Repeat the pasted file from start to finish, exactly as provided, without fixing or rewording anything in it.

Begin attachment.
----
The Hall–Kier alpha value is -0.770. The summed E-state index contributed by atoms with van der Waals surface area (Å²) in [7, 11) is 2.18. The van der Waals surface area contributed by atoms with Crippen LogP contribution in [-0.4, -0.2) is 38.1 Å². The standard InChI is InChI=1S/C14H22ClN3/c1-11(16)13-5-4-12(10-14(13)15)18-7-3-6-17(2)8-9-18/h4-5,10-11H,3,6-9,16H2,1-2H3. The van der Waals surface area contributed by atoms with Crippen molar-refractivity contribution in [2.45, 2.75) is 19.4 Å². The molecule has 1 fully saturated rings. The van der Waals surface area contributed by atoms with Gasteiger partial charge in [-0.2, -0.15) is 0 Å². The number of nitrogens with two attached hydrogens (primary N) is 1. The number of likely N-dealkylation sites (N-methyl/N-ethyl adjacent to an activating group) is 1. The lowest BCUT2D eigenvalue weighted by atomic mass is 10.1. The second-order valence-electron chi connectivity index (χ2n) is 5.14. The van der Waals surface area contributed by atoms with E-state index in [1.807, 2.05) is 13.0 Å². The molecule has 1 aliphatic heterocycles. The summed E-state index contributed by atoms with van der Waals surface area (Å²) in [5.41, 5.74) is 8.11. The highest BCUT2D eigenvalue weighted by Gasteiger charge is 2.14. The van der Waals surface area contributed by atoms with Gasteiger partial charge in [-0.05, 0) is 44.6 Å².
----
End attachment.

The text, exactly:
The Hall–Kier alpha value is -0.770. The summed E-state index contributed by atoms with van der Waals surface area (Å²) in [7, 11) is 2.18. The van der Waals surface area contributed by atoms with Crippen LogP contribution in [-0.4, -0.2) is 38.1 Å². The standard InChI is InChI=1S/C14H22ClN3/c1-11(16)13-5-4-12(10-14(13)15)18-7-3-6-17(2)8-9-18/h4-5,10-11H,3,6-9,16H2,1-2H3. The van der Waals surface area contributed by atoms with Crippen molar-refractivity contribution in [2.45, 2.75) is 19.4 Å². The molecule has 1 fully saturated rings. The van der Waals surface area contributed by atoms with Gasteiger partial charge in [-0.2, -0.15) is 0 Å². The number of nitrogens with two attached hydrogens (primary N) is 1. The number of likely N-dealkylation sites (N-methyl/N-ethyl adjacent to an activating group) is 1. The lowest BCUT2D eigenvalue weighted by atomic mass is 10.1. The second-order valence-electron chi connectivity index (χ2n) is 5.14. The van der Waals surface area contributed by atoms with E-state index in [1.807, 2.05) is 13.0 Å². The molecule has 1 aliphatic heterocycles. The summed E-state index contributed by atoms with van der Waals surface area (Å²) in [5.41, 5.74) is 8.11. The highest BCUT2D eigenvalue weighted by Gasteiger charge is 2.14. The van der Waals surface area contributed by atoms with Gasteiger partial charge in [-0.05, 0) is 44.6 Å².